CONTROVERSY surrounds the results of the International Baccalaureate (IB) after they were announced last week.

With no final exams to mark, a predicted grade, coursework and a historic performance analysis were instead taken into account to give a final grade.

However, there has been concerns raised over some of the final marks.

Stephen Jones, warden at St Edward’s in Oxford, said: “It’s a difficult one in some respects but I can understand why individuals may be very unhappy with their results.

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“Some of the stats, including the A* to B grades, are pretty much in line with what we expected.

“What’s really odd is that we seem to be short of the top grades.

“Some schools I’ve spoken to have said the same thing so it’s fair to say our top grades are down a bit.

“The IB has had all the coursework to look at and there’s some evidence it’s been marked randomly.

“If they’ve used markers who mark exams, then they’re not used to marking coursework.

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“From my own evidence, there’s definitely some odd decisions with pupils not getting the grades they expected.

“I think the universities will get this right though and accept pupils if they’re a point or two down but there’ll be some students on tenterhooks waiting for the A Level results.”

Despite the disappointment, St Edward’s celebrated 82 per cent of its higher level grades being A*-B, with pupils Gwedny Davenport, Natalia Elezovic and Ella Leeson all receiving 40 points.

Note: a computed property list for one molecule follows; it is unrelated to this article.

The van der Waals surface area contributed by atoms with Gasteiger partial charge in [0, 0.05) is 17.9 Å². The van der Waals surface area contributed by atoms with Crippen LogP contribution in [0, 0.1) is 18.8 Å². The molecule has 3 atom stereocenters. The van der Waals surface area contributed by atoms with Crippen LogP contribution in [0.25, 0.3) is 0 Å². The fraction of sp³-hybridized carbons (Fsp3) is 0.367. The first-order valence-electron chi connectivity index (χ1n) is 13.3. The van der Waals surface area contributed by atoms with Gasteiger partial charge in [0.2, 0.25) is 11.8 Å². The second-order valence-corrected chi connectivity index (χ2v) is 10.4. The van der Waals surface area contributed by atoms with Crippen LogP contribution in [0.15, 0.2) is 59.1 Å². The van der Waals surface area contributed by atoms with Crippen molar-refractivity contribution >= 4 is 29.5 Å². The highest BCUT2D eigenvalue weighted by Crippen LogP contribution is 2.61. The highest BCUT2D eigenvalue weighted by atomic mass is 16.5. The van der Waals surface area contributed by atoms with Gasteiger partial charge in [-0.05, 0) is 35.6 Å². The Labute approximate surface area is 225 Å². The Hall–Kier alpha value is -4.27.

Meanwhile, at St Clare’s, the Banbury Road school celebrated an average points score of 36, compared to the world average of 29.9 points. 36 points equates to 3 A grades at A Level.

That meant 93 per cent of St Clare’s students scored above the world average, while 35 per cent of students scored 38 points or over, the normal offer made to candidates by Oxford University.

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All of this year’s Oxbridge offer-holders achieved the grades they required for entry, and all the medics were also successful.

Laura Lock scored 44 points and plans to read Human Social and Political Sciences at the University of Cambridge after her gap year, while Cornelia Chen (41 points) is going on to study Fine Art at Oxford.

A spokesperson for Headington said the school would not be publishing its IB results due to the unusual way in which they were awarded. This is likely to apply to A Level and GCSE results too.